Abundant Optimism

Helping people regain and keep an optimistic outlook in challenging circumstances and improve their creativity, mind, and skills.

Increase Your Experiences to Enhance Your Mind

By Tamara Martfeld

Human beings tend to find a routine and stick to it, sometimes to the point of being in a rut. Sometimes this is good because the things which need to be done daily such as getting dressed, brushing the teeth, getting to work on time, etc. get done without having to put a lot of thought into deciding what to do. However, having too much routine in your life can prevent one from opening doors to other ideas and experiences. Is your routine to always go to one particular art event, and never any other? Do you always read the same type of book? Although you may not think of these activities as routines, they are and they can be limiting your life and your thinking. There is a cure – simply seek to experience the opposites or alternates of your routine!

Let’s start with the examples above. What are your particular art events? Do you always go to symphony concerts, or is your preference hard rock? Do you visit classic art museums, or modern art museums? Do you watch action movies, or documentaries? Do you participate in only one of the many art forms, ignoring all others? Whatever your preference, break out of your box!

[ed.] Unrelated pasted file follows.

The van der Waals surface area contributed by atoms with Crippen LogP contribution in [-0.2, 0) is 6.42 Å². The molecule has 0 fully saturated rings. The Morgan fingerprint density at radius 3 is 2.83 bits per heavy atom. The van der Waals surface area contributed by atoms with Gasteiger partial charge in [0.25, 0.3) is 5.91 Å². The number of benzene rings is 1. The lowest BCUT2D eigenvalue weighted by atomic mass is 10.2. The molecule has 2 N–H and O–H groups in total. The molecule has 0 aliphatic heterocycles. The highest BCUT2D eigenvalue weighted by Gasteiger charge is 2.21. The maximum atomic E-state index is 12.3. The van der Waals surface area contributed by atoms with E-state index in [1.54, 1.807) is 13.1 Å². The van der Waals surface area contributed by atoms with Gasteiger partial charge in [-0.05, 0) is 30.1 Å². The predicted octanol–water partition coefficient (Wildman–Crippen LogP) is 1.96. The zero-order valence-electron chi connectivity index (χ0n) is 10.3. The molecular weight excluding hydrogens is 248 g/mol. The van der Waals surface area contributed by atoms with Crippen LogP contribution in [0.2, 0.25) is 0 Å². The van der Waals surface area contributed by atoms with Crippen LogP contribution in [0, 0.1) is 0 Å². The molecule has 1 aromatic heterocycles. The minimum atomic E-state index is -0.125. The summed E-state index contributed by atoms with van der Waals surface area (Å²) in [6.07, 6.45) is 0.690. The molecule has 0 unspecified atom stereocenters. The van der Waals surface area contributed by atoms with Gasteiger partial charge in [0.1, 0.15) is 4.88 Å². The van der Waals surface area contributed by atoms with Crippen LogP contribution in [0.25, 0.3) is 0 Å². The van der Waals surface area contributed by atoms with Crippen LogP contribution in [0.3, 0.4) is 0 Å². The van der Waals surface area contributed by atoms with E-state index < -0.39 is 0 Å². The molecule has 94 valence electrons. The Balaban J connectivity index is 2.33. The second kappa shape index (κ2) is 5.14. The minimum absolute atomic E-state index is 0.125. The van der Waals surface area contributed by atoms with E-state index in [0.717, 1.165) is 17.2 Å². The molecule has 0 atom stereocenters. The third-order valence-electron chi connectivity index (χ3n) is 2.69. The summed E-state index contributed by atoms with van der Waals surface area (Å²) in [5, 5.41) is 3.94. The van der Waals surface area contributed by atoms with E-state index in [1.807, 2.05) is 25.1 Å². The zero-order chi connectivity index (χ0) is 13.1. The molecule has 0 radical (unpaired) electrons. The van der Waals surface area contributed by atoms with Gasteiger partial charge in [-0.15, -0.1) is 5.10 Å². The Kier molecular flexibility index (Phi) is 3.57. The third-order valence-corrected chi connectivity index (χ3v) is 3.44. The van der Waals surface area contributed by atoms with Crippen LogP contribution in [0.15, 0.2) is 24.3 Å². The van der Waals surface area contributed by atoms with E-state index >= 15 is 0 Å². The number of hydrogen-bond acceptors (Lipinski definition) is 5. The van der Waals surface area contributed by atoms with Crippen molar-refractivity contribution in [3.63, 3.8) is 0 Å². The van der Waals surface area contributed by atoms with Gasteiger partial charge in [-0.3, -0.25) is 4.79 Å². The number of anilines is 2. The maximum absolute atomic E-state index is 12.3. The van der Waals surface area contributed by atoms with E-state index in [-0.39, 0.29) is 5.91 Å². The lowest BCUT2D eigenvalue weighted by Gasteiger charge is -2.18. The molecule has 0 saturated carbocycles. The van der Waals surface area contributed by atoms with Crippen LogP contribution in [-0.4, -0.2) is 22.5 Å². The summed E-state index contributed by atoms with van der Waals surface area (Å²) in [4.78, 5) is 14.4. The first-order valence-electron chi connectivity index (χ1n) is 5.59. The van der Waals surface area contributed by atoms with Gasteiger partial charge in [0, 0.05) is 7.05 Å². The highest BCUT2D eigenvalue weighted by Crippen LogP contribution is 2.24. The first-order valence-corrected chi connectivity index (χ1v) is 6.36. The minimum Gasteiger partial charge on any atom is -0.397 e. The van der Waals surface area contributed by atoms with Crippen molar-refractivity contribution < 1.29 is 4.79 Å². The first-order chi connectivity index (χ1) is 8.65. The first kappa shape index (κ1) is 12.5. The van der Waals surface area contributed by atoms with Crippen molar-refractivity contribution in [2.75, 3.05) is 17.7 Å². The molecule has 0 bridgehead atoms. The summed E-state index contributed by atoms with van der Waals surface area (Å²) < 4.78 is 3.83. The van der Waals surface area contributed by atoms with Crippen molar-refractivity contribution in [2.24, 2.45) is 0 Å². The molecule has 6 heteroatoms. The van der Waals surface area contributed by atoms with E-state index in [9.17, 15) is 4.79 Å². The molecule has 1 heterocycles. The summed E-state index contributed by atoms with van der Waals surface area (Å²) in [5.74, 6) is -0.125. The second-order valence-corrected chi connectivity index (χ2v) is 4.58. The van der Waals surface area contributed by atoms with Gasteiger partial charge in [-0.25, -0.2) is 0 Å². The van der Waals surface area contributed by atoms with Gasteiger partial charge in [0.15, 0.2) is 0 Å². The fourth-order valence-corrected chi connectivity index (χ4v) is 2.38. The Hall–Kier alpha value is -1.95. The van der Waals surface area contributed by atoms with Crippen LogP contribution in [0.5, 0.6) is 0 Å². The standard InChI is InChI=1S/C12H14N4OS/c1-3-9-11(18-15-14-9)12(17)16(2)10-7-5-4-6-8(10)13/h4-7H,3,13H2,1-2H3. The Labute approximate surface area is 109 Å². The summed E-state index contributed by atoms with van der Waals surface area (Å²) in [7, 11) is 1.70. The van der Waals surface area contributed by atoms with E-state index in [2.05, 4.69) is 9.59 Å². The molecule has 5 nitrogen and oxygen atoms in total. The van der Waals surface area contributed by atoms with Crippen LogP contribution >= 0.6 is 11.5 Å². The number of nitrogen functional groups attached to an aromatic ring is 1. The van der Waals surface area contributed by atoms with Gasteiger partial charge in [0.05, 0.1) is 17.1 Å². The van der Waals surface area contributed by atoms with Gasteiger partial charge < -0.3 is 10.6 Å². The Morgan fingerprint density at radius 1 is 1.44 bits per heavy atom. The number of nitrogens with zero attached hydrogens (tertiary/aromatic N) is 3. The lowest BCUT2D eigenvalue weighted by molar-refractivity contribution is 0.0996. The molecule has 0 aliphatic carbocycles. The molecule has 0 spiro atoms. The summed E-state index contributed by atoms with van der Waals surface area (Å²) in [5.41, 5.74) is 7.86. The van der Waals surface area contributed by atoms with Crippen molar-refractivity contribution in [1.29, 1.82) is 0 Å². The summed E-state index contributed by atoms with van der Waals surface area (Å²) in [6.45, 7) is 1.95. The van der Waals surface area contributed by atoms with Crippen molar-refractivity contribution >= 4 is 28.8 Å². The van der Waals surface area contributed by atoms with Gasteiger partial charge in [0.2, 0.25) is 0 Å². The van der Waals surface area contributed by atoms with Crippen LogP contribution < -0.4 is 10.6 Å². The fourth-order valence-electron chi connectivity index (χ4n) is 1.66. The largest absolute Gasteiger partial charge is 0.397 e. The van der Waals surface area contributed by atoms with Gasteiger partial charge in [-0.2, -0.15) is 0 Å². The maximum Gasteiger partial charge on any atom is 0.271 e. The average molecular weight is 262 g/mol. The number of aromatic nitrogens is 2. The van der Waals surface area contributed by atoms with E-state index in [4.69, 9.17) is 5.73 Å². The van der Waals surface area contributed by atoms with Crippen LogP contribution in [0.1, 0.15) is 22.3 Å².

Whatever type of museum you visit, try a different one. The number to choose from is enormous. My family and I have visited historical museums, buildings which were museums on their own (such as plantations, mansions, castles, and forts), art museums of various types, spy museums, even museums which concentrated on one type of food. We have usually found at least one interesting item in each location, and sometimes we have become interested in a new subject because of the museum. Many were free or low cost, and most of those with costs were working to preserve whatever they were exhibiting so that it was there for future generations. If you live in the Washington D.C. area or have a chance to visit, the Smithsonian (as of the last time I checked) are all free and have a wide variety topics to explore.